LAURENTINO CORTIZO COHEN, President of Panama, said the pandemic has struck all nations equally, revealing deeply rooted inequalities. The path forward must be guided by solidarity. “Our decisions today matter,” he insisted. For its part, Panama is working to build an inclusive and sustainable future. He drew attention to his call for a national dialogue, with a view to taking wise decisions that would outlast any Government. Titled “The Bicentennial Pact: Closing Gaps”, it acknowledges that all must contribute to creating a country that is more inclusive and united. Former United Nations High Commissioner for Human Rights Michelle Bachelet called it “a great opportunity”.
Acting with foresight, Panama procured safe vaccines for the entire population, he continued, and is now only weeks away from achieving collective immunity. However, the goal must be global immunity. The Government has prioritized delivery of food and basic inputs to those who lost their income due to the pandemic, and coordinated a plan which transferred funds to those in need either through digital vouchers or the distribution of food to those in hard‑to‑reach areas. Since March 2020, it has evolved into a social relief plan with shared responsibility, he said, noting that the Economic Commission for Latin America and the Caribbean (ECLAC) cites Panama as one of two countries which reduced extreme poverty indices in 2020.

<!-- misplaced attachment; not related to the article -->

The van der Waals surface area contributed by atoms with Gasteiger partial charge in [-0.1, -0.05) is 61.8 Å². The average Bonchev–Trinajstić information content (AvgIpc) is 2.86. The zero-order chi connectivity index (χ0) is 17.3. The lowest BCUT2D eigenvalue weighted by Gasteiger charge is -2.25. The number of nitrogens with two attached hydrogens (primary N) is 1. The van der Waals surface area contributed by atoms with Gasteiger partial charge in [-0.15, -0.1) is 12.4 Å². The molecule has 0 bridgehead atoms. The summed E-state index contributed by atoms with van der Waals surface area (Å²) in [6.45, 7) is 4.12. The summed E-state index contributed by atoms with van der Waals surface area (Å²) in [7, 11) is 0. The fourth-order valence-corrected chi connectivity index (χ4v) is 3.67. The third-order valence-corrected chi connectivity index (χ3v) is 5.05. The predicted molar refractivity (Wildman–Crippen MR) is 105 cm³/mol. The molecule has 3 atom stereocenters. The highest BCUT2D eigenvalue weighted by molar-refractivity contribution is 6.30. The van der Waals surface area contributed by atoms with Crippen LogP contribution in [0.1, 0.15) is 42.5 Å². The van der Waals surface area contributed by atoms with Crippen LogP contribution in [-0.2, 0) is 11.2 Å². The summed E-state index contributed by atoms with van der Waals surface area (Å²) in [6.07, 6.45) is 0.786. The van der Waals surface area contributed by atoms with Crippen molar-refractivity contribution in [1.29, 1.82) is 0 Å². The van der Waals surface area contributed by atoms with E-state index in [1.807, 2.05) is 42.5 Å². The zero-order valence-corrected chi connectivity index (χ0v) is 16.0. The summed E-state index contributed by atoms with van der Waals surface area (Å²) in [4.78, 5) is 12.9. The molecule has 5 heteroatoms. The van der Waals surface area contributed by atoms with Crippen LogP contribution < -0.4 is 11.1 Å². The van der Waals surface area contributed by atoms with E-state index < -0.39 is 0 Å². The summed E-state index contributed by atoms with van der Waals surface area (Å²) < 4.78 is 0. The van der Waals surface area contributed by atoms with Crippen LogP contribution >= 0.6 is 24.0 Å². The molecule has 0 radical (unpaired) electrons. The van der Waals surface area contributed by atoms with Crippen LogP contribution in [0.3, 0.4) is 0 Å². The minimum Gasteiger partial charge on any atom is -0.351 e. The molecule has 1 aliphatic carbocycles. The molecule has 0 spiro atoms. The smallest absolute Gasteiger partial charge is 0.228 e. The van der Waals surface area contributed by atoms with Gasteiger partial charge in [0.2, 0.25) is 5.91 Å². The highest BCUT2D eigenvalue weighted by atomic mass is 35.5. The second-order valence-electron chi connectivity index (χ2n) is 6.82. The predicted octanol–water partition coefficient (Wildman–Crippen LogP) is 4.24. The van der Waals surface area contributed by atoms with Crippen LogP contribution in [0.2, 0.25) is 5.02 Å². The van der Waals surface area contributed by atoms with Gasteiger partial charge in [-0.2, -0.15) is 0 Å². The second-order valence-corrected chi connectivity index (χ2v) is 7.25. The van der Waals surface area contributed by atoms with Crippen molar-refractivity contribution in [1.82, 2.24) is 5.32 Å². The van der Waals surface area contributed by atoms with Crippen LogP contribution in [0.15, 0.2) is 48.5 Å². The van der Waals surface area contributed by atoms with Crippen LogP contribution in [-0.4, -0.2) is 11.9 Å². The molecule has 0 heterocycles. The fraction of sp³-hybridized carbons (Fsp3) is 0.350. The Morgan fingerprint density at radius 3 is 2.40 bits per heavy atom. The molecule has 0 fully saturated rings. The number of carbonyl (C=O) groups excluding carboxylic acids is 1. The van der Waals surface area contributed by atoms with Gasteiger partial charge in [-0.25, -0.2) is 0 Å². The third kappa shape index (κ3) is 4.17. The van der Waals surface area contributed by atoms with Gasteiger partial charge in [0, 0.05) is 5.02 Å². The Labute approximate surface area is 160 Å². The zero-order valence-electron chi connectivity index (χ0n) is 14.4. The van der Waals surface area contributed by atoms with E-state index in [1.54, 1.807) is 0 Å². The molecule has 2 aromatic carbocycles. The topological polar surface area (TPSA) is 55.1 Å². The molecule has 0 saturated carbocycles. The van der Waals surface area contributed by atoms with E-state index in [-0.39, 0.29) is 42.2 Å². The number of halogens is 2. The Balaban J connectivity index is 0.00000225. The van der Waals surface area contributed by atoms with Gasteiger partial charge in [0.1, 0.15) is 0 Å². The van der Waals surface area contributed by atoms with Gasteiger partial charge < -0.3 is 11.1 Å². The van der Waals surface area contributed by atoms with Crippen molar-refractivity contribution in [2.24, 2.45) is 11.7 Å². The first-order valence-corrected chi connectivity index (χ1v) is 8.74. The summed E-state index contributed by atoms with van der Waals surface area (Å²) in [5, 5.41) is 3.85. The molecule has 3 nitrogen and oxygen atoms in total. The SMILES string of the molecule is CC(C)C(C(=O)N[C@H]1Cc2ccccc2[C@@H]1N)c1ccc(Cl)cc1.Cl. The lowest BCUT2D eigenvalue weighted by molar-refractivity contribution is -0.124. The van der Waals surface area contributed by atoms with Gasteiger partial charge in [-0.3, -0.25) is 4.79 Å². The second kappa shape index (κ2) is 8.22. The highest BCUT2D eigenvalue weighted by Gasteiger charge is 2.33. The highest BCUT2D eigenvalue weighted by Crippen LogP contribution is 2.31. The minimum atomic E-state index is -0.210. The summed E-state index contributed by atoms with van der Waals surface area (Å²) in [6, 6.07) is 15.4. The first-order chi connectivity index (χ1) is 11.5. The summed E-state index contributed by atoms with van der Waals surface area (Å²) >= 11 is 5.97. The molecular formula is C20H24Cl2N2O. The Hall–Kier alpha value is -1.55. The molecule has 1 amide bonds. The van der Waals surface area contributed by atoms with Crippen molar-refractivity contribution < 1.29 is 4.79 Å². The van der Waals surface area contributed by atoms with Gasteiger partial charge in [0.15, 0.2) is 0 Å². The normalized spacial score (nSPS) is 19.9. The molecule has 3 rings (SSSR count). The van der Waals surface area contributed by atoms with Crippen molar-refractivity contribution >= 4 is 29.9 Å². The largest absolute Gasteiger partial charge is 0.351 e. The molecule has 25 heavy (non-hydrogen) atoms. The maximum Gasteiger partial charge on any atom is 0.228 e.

He pointed to irregular migration as another challenge, stressing that more than 80,000 irregular migrants crossed into his country in 2021. It received 800 migrants in January, a figure that increased to 30,000 in August, with most of them from the Caribbean and Africa. Providing them temporary shelter, medical assistance and food, Panama dedicates a large part of its limited resources to these tasks. He called on the international community to act quickly, in a coordinated manner and with requisite resources to anticipate a humanitarian crisis of grave proportions. “This is the responsibility of all of us,” he emphasized. “And it must happen now.”
On climate change, he said it is time to dispense with disbelief. “What more do global leaders need to understand this very tragic reality?”, he asked. Noting that Panama is one of three countries classified as carbon neutral, he said it also has the best maritime and air connections in Latin America, and understands that “what is good for the planet, is good for the economy”. It is a global blue leader, participating in an effort to protect 30 per cent of the world’s oceans, a goal it achieved nine years before 2030. In closing, he championed a road map marked by solidarity and human rights, and “broad and honest dialogue” in efforts to bring about peace, provide vaccines to all nations and preserve health. “Enough with our promises,” he said. “The time has come for truth, […] action. Panama is doing its part.”
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